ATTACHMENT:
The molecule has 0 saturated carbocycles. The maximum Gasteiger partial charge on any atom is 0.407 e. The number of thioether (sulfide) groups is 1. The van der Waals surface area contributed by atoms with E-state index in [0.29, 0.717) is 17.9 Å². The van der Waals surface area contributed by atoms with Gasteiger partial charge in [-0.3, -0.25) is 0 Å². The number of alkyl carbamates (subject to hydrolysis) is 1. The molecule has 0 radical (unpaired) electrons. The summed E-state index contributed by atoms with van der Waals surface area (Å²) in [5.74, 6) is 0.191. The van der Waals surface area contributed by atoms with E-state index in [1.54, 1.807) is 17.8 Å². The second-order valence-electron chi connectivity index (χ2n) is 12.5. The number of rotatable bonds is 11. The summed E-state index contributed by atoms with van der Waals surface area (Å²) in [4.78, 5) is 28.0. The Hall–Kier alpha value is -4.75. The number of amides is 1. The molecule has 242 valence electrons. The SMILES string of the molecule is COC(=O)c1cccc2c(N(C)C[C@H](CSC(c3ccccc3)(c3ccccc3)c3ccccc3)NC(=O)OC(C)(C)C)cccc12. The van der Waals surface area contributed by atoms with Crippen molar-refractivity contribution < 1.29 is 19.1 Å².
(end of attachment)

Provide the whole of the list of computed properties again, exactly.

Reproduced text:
The molecule has 0 saturated carbocycles. The maximum Gasteiger partial charge on any atom is 0.407 e. The number of thioether (sulfide) groups is 1. The van der Waals surface area contributed by atoms with E-state index in [0.29, 0.717) is 17.9 Å². The van der Waals surface area contributed by atoms with Gasteiger partial charge in [-0.3, -0.25) is 0 Å². The number of alkyl carbamates (subject to hydrolysis) is 1. The molecule has 0 radical (unpaired) electrons. The summed E-state index contributed by atoms with van der Waals surface area (Å²) in [5.74, 6) is 0.191. The van der Waals surface area contributed by atoms with E-state index in [1.54, 1.807) is 17.8 Å². The second-order valence-electron chi connectivity index (χ2n) is 12.5. The number of rotatable bonds is 11. The summed E-state index contributed by atoms with van der Waals surface area (Å²) in [4.78, 5) is 28.0. The Hall–Kier alpha value is -4.75. The number of amides is 1. The molecule has 242 valence electrons. The SMILES string of the molecule is COC(=O)c1cccc2c(N(C)C[C@H](CSC(c3ccccc3)(c3ccccc3)c3ccccc3)NC(=O)OC(C)(C)C)cccc12. The van der Waals surface area contributed by atoms with Crippen molar-refractivity contribution < 1.29 is 19.1 Å².